Chief Officer thanks staff and public for resolve during recent pressures
Published: 19 February 2015 | Categories: NHS
The chief officer of NHS Nottingham North and East Clinical Commissioning Group, Sam Walters has thanked patients and staff for their cooperation and resolve during the recent pressures on acute hospital services. She was speaking in her capacity as chair of a special urgent care working group of health care providers, clinical commissioning groups from across Nottinghamshire, out of hours care providers Nottingham Emergency Medical Services; East Midlands Ambulance Service; home care providers, Nottingham City Care, Community Health Partnerships; and Nottingham University Hospitals.
The group was set up to manage the health services’ response to the recent unprecedented demands on NHS services.
“Like hospitals across the UK, Nottinghamshire has not escaped the pressures currently facing its accident and emergency departments and the knock on effects these are having on hospital departments and the wider social care services throughout the county. Yet, despite all this, staff from across the whole health care community have worked tirelessly to continue to provide quality services in an increasingly high pressured environment to make sure patients get the best possible service. This has required resolve, resilience and dedication. For that, I am extremely proud and very grateful.
“It’s easy to watch the news and read the newspapers and feel down about the NHS at the moment. The publication of A&E waiting time figures seemed in itself to add even more pressure. There have no doubt been times when patients have not always had the service they should have expected. However, what has become clear is that whenever I hear negative feedback about waiting times, it nearly always comes hand in hand with positive feedback about the dedication of the staff they meet.
“Many have expressed surprise about the severity of pressures which led to the cancellation of some minor hospital operations and the recruitment of extra staff to help manage the increased demand. For those who had to have their procedure postponed, we would like to say sorry and thank you for bearing with us.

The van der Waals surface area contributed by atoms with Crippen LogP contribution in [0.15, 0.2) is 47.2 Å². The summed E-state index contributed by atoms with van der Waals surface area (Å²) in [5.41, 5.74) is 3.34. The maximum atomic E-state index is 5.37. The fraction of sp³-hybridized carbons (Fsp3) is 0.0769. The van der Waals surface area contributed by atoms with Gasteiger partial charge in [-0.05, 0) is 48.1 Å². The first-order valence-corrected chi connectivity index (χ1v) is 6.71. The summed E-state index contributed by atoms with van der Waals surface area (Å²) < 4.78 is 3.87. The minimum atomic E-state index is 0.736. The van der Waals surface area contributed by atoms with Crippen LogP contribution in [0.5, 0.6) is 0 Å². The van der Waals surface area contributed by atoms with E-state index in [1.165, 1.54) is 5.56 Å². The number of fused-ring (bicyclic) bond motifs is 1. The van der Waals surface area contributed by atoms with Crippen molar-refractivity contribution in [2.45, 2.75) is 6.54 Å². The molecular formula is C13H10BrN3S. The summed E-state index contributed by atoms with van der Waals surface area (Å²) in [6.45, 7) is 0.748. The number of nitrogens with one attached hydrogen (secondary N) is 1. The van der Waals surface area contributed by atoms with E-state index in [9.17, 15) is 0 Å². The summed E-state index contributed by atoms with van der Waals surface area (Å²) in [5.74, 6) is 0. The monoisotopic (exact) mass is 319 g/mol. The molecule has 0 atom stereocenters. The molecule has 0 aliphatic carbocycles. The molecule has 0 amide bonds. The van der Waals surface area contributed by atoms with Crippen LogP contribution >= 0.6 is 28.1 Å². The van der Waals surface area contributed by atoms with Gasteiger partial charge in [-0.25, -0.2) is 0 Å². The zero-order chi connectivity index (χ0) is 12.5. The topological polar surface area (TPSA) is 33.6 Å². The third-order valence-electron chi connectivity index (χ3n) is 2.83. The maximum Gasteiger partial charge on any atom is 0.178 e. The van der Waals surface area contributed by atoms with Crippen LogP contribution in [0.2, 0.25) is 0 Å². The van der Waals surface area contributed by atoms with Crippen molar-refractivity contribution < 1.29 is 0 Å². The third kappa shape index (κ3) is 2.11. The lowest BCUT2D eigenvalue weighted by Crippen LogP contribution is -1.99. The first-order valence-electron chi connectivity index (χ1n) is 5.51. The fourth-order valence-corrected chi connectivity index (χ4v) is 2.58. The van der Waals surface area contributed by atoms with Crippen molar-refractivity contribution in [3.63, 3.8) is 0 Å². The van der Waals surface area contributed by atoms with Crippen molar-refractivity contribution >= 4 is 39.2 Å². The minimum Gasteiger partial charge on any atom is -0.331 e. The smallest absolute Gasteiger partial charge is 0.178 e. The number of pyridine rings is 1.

“The truth us, there is no one reason there are increased pressures. It’s down to a range of factors; an ageing population of people with ever more complex conditions that require complex treatment from specialist doctors and nurses. There has also been an increase in particular in people with heart and lung conditions who can get very poorly, very quickly. Add the prolonged extreme weather and we have what many have described as the ‘perfect storm’.
“The good news is that measures we introduced in response are already starting to make a difference. We are working to free up beds within the community so that people who can be discharged from hospital can be transferred to locations closer to home to aid their recovery. GPs are targeting patients with respiratory problems so they have the advice and support needed to stay well in the cold weather. The recruitment of extra staff in our accident and emergency departments is also helping to manage the increased patient numbers.
“We’re also trying hard to promote local NHS services so people find it easier to choose the right service for them. We have commissioned high profile campaigns to promote pharmacies where people can get expert advice about common ailments and health problems that are often presented at gp surgeries or even A&E departments. We’re also promoting use of the NHS 111 helpline for advice about urgent care needs and people are heeding advice to contact their gp out of hours service or using walk in centres.
“Without this cooperation from the public the pressures on front line services simply will not go away. As a mum myself I do understand why concerned parent may sometimes think that A&E is the only option for their poorly child, yet in half the cases children are often discharged from A&E the same day they were admitted with just advice – strongly suggesting they didn’t need to be there at all.
“The pressures we face may be here to stay but what can control is the way we manage services and the way people use our services. If we achieve that we stand the best chance possible of sustaining quality services for future generations.”
Chief officer for NHS Nottingham North and East Clinical Commissioning Group